I can see the advantage of Manchester code over NRZ: you get clock and data in one signal combined. But what does differential Manchester add to that?
According to wiki answers: -
Unlike with Manchester encoding, only the presence of a transition is important, not the polarity. Differential coding schemes will work exactly the same if the signal is inverted (wires swapped).
That sounds a nice feature to me.
On another wiki answer it says it gives better noise immunity than normal M-encoding. And on another it explains how it achieves it: -
A '1' bit is indicated by making the first half of the signal equal to the last half of the previous bit's signal i.e. no transition at the start of the bit-time. A '0' bit is indicated by making the first half of the signal opposite to the last half of the previous bit's signal i.e. a zero bit is indicated by a transition at the beginning of the bit-time. In the middle of the bit-time there is always a transition, whether from high to low, or low to high. A reversed scheme is possible, and no advantage is given by using either scheme.
Following a little trawl on the web I thought I'd put this drawing in that I modified to show how the bit transitions indicated logic 1 and logic 0 data: -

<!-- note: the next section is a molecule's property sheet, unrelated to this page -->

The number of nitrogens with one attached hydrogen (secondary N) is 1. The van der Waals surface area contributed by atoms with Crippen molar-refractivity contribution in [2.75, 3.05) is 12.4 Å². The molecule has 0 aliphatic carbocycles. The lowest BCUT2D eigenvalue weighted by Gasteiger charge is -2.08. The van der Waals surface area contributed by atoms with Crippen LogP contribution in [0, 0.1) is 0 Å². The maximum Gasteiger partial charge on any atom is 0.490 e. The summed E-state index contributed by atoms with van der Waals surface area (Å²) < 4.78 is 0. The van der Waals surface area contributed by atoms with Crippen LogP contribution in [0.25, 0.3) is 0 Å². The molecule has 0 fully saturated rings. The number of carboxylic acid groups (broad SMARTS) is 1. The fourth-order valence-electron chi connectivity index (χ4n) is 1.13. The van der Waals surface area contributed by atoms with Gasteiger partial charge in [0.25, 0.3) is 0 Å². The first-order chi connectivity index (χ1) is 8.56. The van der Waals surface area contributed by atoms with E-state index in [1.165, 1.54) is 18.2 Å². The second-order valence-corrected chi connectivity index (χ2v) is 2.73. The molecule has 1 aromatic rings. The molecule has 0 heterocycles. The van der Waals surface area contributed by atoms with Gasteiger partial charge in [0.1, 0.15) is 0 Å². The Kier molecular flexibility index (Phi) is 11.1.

This is why the data stream can be inverted and you can still decode correctly.
One "problem" with normal manchester coding is that a steady stream of encoded zeros looks exactly like a steady stream of encoded ones (unless you are in sync). In my case I wanted the line to idle with a known signal and frame the packets with a single start bit (= one). (I wanted to avoid a longer preamble to shorten the response time). By using differential manchester coding I can idle the line at zero and rest assured that the receiver will be in sync when I send the first start bit (one). (please note that I have defined No transition at start bit as "0" and transition at start bit as "1" = opposite of the picture above). Thus; one advantage with differential manchester encoding is that the receiver can reliably lock onto a steady stream of equal symbols that has no transition at start bit.
I have no theoretical additions to the answers already here. But this tool gives an intuitive understanding of the differences. Biphase-L is Manchester encoding. The other two biphases are differential Manchester encodings. Particularly, you can see @Oyvin's answer in action.